The Missouri Court of Appeals, Eastern District, found the word “related” in a professional liability insurance policy’s limits of liability provision is unambiguous and a reasonable attorney would understand multiple acts of negligence in the course of representing clients in their personal injury claims arising from a single motor vehicle accident are “a series of related acts or omissions.” Accordingly, the Court of Appeals held demands by the attorney’s former clients constitute a single claim under the policy. Further, because limits of liability are not waivable and do not preclude defenses to coverage as a matter of law, the insurer was not estopped from asserting the policy’s limits of liability when it informed the attorney it considered the malpractice claims to be a single claim under the policy. And because of the attorney’s execution of an agreement pursuant to R.S.Mo. § 537.065 with his former clients was without the insurer’s consent, the attorney violated the policy’s cooperation clause and prevented the insurer from controlling the litigation, such that the insurer was not bound by the underlying judgment and was entitled to summary judgment in the resulting equitable garnishment action.
We cover current issues, highlights and best practices exclusively on claims of bad faith and extra contractual damages.
Under Florida Law Court Agrees the Insured and the Insured’s Attorney’s Conduct Are Relevant to Bad Faith
An insured motorist who sustained injuries in a motor vehicle accident brought a first party bad faith action alleging the automobile insurer acted in bad faith in attempting to settle the claim for underinsured motorist (UIM) benefits. The district court granted summary judgment for the insurer; however, the Eleventh Circuit held that although actions of the insured or the insured’s lawyer were part of the “totality of circumstances” to be considered in bad faith claims, there were factual issues that still existed precluding summary judgment.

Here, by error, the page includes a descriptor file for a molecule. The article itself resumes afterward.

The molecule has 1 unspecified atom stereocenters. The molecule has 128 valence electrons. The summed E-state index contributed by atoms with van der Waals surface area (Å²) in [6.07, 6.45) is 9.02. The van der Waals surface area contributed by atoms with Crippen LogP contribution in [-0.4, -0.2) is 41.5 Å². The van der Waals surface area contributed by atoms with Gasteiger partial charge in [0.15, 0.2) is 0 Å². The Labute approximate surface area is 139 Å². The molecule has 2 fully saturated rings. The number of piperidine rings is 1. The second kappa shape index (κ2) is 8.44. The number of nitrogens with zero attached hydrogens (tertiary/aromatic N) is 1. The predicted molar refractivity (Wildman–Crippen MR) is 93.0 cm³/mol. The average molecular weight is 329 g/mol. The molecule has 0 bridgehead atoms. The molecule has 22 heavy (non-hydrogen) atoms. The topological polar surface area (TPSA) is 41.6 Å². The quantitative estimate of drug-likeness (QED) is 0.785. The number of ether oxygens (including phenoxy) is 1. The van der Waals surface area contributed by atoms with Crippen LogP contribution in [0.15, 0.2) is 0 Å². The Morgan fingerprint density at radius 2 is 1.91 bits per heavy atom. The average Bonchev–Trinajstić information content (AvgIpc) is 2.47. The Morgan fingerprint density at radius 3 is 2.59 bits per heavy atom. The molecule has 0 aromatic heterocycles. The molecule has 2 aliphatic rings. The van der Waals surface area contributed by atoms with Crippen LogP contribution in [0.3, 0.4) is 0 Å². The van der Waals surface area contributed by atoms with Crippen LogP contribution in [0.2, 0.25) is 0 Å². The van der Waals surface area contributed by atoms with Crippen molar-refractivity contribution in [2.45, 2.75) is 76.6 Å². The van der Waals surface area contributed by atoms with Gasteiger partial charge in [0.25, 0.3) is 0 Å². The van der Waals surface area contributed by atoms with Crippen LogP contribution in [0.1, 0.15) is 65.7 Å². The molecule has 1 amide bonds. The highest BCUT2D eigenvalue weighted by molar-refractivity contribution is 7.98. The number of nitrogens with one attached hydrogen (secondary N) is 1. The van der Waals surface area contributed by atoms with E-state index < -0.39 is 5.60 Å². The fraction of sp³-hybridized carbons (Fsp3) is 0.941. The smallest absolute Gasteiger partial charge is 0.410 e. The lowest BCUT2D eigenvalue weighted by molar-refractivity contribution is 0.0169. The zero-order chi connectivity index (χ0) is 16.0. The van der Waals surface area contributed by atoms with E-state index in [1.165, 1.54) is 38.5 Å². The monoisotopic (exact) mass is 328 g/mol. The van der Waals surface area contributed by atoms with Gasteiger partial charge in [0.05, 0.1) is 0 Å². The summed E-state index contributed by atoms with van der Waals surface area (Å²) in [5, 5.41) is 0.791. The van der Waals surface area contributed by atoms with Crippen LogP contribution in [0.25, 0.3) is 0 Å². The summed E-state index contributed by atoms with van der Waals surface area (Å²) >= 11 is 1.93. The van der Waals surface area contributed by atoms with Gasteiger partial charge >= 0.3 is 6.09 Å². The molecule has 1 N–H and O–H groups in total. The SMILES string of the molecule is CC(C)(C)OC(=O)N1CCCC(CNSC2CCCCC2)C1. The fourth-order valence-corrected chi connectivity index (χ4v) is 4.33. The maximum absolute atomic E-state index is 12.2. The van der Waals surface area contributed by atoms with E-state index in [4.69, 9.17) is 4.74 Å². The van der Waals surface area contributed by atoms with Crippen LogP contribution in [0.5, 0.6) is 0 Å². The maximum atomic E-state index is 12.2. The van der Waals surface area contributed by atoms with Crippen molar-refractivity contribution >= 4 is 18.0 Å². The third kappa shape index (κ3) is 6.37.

Tenth Circuit Affirmed Summary Judgment For Insurer On Bad Faith Claims After Finding Legitimate Dispute Of Coverage And No Evidence Of An Inadequate Investigation
The Tenth Circuit affirmed summary judgment in favor of State Farm on the insureds’ count for bad faith relating to a property damage claim. The court found State Farm relied upon a legitimate dispute of the scope of coverage in initially denying and delaying agreement to an appraisal. The court further found the insureds had produced no evidence to support their claim State Farm performed an inadequate investigation of the claim. The insureds disputed the findings of State Farm’s investigation was insufficient to infer the investigation was inadequate.
Insureds Did Not Establish Consequential Damages to Support Claim for Breach of the Implied Covenant of Good Faith and Fair Dealing
The Tenth Circuit Court of Appeals affirmed the trial court’s grant of summary judgment in favor of the insurer, USAA, finding the insureds failed to establish damages to support their claim for breach of the implied covenant of good faith and fair dealing. Specifically, the court found the insureds failed to establish unusual emotional distress, recoverable attorneys’ fees, or recoverable diminution in value damages that could independently support the claim.
Washington Court of Appeals Finds No Preclusion for Bad Faith Claim After Resolution of UIM Benefits Action
Anastasia Fortson-Kemmerer (“Plaintiff”) sued Allstate Insurance Company (“Allstate”) to recover for bad faith and violation of the Insurance Fair Conduct Act (“IFCA”) for its actions when investigating her underinsured motorist (“UIM”) coverage claim. Allstate moved for summary judgment on the affirmative defense that Plaintiff’s previous action to enforce her UIM policy provisions operated as res judicata and barred her bad faith claim. The trial court granted summary judgment and Plaintiff appealed. The Washington Court of Appeals reversed, stating Allstate failed to demonstrate the operation of res judicata.